900 Cafe Racer
Project By: Michael Cecchini
Web Site: http://www.beveltech.org/
Web Site: http://superbikeconcorso.ducatiusa.com/
Engine cases were replaced with units from a 1975 Ducati which were able to run Ducati Electronica self-generating ignition. This allowed removal of large battery and nearly 14 lb weight savings.
The remainder of the engine is classic seventies Super Sport utilizing polished forged connecting rods, roller-bearing crankshaft and two valve desmodromic heads fed by 40mm Dellorto carburetors.
Magnesium rocker covers, along with stepped alloy bevel shaft tubes, are the only visual external departure from the standard factory offering whilst internally a stepped crank pin and lightened clutch basket enhance reliability and performance. 12:1 compression Cosworth pistons were installed vs standard 9.5:1 units.
With an emphasis on weight reduction to enhance performance rather than compromising reliability with engine modifications, all unnecessary bracketry was removed from the frame.
Additional bracing strategically placed using finite element stress analysis to ensure safety and rigidity. What we have is a frame which originally weighed in at a little over 40 pounds, is now 23 pounds.
Modern steering geometry was chosen and as such dictated a reduced rake and trail compared to the 1970's vintage frames. The engine was rotated rearwards in the frame around the lower rear engine mounting bolt, and a new top mounting positioned some 3/4 inch rearward.
The front down tubes were removed from the steering head, shortened and repositioned to mate up with the new position of the front engine mounts, then re-welded to the steering head.
This maintained the engine in its usual attitude, i.e. sump parallel to the ground as the frame has been rotated "around" the engine. This steepened the steering head and reducing rake and trail. The by-product of this re-engineering is the center of gravity is lowered and more centralized.
To allow for fine chassis tuning, a pair of eccentric swing arm adjusters, a la' 1973 factory racers, were fitted at the swingarm pivot. The results are dimensions almost identical to the iconic Ducati 851/888 series.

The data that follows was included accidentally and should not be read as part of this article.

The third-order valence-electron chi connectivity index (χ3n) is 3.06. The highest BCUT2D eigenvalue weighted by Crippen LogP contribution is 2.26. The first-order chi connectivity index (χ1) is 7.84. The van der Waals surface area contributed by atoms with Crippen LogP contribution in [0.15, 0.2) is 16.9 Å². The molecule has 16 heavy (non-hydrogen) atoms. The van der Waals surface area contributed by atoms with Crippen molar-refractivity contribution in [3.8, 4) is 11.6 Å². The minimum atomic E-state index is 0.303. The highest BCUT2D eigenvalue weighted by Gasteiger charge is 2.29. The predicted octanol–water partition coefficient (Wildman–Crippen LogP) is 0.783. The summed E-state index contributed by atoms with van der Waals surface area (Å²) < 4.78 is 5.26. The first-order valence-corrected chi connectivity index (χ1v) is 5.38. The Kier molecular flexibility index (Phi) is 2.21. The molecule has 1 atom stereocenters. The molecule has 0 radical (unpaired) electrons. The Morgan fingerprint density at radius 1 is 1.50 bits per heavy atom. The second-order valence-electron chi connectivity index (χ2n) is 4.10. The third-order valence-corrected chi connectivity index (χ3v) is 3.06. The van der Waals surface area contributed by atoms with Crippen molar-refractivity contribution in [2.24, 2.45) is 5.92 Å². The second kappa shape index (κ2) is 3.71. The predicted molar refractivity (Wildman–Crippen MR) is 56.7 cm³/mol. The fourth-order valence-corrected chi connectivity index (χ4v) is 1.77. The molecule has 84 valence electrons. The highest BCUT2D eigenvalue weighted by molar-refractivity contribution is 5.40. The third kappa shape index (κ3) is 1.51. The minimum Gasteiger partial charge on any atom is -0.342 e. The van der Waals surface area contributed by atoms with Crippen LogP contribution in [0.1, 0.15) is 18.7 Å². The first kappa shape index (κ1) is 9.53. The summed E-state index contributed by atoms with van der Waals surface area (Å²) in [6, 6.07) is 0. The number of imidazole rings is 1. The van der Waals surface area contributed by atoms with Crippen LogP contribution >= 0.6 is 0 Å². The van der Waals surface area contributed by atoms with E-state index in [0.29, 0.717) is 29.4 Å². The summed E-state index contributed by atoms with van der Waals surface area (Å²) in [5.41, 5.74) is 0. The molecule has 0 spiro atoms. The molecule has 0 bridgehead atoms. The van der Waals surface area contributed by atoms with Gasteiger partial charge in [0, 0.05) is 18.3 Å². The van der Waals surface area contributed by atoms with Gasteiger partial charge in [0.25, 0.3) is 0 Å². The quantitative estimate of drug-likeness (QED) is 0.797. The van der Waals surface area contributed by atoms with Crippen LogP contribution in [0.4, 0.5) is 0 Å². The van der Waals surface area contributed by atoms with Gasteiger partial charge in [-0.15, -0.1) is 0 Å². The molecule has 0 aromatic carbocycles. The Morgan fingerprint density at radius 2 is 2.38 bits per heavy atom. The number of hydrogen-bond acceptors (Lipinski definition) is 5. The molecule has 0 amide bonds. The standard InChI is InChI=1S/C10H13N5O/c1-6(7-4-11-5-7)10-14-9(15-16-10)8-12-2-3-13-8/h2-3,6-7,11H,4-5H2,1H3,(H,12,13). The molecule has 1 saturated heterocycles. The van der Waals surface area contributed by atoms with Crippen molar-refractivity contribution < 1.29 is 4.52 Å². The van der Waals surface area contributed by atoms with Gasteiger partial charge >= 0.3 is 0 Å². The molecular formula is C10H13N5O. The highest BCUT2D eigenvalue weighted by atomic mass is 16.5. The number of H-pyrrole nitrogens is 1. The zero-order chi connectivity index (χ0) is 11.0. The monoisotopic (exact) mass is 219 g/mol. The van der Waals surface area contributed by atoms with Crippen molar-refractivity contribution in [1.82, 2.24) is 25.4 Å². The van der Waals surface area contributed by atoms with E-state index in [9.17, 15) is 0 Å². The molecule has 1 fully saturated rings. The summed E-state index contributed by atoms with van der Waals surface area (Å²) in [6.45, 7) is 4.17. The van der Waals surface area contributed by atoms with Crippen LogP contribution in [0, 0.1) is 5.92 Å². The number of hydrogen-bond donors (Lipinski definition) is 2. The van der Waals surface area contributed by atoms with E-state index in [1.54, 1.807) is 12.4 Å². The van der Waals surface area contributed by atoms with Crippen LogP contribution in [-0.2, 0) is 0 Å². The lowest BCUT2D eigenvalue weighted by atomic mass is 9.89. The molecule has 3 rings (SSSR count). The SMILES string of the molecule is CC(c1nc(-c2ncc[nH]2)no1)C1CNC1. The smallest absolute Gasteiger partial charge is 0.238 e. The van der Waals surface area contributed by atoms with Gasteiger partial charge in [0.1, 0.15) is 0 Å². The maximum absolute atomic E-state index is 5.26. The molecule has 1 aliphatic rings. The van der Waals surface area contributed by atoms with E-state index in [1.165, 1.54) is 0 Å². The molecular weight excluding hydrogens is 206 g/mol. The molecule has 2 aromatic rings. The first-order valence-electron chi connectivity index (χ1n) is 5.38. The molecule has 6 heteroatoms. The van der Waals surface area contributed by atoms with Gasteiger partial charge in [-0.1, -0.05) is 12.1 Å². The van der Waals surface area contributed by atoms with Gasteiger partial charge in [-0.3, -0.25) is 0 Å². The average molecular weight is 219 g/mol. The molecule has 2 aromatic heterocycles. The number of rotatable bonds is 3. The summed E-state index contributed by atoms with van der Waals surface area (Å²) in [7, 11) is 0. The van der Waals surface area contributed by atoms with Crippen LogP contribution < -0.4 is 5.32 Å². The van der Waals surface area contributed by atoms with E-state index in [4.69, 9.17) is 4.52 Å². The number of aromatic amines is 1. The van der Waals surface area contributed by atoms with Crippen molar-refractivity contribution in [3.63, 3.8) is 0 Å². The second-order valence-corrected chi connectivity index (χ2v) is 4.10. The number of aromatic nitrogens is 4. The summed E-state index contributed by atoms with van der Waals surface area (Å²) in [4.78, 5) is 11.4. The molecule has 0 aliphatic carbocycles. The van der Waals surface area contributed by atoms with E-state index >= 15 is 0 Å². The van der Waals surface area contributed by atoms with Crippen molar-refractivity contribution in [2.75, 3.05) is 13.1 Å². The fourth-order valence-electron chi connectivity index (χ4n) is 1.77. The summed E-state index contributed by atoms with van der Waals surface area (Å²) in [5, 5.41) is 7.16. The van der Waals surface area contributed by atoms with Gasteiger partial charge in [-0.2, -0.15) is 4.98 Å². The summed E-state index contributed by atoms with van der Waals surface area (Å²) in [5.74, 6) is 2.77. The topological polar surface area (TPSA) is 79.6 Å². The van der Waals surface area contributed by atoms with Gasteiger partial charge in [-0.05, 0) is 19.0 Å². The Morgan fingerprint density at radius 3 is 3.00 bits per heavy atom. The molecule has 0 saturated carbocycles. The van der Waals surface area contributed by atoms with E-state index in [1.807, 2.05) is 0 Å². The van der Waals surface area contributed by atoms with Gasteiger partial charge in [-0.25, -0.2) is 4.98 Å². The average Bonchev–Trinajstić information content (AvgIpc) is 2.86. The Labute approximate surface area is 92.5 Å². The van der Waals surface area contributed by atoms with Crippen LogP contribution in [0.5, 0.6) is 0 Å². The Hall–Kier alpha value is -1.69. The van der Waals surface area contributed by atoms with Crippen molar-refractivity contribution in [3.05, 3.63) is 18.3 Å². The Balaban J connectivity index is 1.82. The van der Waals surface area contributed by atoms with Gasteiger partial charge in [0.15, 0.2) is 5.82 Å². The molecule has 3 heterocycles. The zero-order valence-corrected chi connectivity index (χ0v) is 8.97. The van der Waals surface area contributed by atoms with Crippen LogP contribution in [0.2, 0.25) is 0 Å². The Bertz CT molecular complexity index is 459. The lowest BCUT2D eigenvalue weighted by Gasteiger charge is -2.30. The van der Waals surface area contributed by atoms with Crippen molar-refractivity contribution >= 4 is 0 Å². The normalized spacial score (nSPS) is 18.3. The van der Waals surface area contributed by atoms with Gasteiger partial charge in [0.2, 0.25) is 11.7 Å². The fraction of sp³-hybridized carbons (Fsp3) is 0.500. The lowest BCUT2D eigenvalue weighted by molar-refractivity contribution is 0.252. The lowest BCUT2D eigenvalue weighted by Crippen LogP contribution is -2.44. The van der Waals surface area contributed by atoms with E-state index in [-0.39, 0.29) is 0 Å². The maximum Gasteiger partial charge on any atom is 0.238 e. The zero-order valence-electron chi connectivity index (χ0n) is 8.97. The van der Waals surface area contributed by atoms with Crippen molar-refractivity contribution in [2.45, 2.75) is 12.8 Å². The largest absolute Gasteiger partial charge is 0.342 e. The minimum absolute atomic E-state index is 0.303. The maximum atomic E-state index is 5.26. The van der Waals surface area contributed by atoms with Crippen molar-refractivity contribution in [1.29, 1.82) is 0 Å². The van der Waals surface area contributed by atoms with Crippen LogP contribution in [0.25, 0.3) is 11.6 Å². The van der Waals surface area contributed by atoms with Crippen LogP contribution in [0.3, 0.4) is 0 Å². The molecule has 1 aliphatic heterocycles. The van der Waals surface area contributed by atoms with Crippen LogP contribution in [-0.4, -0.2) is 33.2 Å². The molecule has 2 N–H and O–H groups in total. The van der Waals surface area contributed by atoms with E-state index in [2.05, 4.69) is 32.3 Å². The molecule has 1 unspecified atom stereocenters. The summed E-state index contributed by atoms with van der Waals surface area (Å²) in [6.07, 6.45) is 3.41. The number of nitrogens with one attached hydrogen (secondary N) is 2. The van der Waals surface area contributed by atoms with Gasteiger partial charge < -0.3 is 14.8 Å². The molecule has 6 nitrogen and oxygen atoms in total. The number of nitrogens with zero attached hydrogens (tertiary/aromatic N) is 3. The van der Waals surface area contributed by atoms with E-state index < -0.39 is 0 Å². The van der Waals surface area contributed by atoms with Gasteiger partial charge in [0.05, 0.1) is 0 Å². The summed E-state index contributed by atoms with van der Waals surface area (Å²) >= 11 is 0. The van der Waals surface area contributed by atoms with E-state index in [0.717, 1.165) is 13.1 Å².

This machine, known as "Vern", was constructed over an 18 month period by Beveltech Engineering, Melbourne, Australia.
The goal was simple: To create a machine which replicated the minimalist concept of the 1970's Supersports, but with a modern flavor.
There are few but subtle differences to the bodywork, a style which evolved over a number of years in the early seventies and culminated in that holy grail of motorcycles, 1974 Ducati Roundcase Super Sport aka the "Green Frame" Ducati bevel.
Initially, updated original-period suspension was to be called upon but as the project evolved, it was felt that a move to modern suspension could be attempted and not detract from the classic style.
Taking the exercise one step further, modern wheel and tire sizes were found to enhance the desired look, and subtle touches of carbon fiber in the manufacture of the dash, rear carb heat shield, and various brackets added a modern feel.
Those items not specifically manufactured by the owner/constructor are drawn from modern Ducatis, with the emphasis being use of parts which maintain design symmetry.
While initially appearing to be a '70s Ducati Supersport, the more one visually explores this machine, the more one is rewarded with hand crafted and artfully done details.
In the words of Australia's Two Wheels magazine, "Vern is the bevel Ducati would make, if Ducati still made bevels."
Originally posted on http://superbikeconcorso.ducatiusa.com/)
900c Cafe Racer
(1983 Ducati 900 SuperSport)
- Instrument area: Owner/constructor hand laid carbon fiber
- Electrics: Owner/constructor design and installed
- Wheels: 1990's period Marivc Magnesium
- Front Suspension: 1990's Ducati USD Showa
- Rear Suspension: 1990's Supersport owner/constructor modified with re-sprung and re-valved Ducati 851 Marzocchi shock
- Bodywork: Owner/constructor hand laid carbon fiber, 1970's SS replica
- Handlebars: Ducati Supermono
- Rearsets: Tarozzi
- Brakes: 1990's Brembo
- Exhaust: Owner/constructor hand fabricated steel/alloy. The exhaust system was designed to overcome each and every issue associated with bevel drive twin exhausts to date, i.e. it doesn't scrape, doesn't burn your legs and won't get damaged in a spill.
- Weight (road ready): 337 lbs with 55%/45% forward weight bias.